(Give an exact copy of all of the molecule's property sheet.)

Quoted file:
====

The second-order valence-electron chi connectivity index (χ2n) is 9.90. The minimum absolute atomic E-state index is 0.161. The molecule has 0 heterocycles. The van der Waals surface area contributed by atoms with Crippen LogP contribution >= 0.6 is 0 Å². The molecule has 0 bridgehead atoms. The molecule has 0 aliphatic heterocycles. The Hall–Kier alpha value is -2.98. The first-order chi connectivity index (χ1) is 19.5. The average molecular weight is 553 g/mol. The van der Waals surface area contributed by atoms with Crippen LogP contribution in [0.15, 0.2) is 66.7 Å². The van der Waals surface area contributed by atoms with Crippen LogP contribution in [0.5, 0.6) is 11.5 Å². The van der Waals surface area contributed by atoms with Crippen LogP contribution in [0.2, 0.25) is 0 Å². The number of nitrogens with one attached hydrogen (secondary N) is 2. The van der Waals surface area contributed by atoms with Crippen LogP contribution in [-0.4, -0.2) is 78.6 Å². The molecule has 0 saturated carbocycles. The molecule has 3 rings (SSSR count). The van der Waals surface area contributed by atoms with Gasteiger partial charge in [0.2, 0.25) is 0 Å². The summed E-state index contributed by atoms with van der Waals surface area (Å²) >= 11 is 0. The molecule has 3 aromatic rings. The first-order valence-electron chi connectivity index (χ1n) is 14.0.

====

The second-order valence-electron chi connectivity index (χ2n) is 9.90. The minimum absolute atomic E-state index is 0.161. The molecule has 0 heterocycles. The van der Waals surface area contributed by atoms with Crippen LogP contribution >= 0.6 is 0 Å². The molecule has 0 bridgehead atoms. The molecule has 0 aliphatic heterocycles. The Hall–Kier alpha value is -2.98. The first-order chi connectivity index (χ1) is 19.5. The average molecular weight is 553 g/mol. The van der Waals surface area contributed by atoms with Crippen LogP contribution in [0.15, 0.2) is 66.7 Å². The van der Waals surface area contributed by atoms with Crippen LogP contribution in [0.5, 0.6) is 11.5 Å². The van der Waals surface area contributed by atoms with Crippen LogP contribution in [0.2, 0.25) is 0 Å². The number of nitrogens with one attached hydrogen (secondary N) is 2. The van der Waals surface area contributed by atoms with Crippen LogP contribution in [-0.4, -0.2) is 78.6 Å². The molecule has 0 saturated carbocycles. The molecule has 3 rings (SSSR count). The van der Waals surface area contributed by atoms with Gasteiger partial charge in [0.2, 0.25) is 0 Å². The summed E-state index contributed by atoms with van der Waals surface area (Å²) >= 11 is 0. The molecule has 3 aromatic rings. The first-order valence-electron chi connectivity index (χ1n) is 14.0.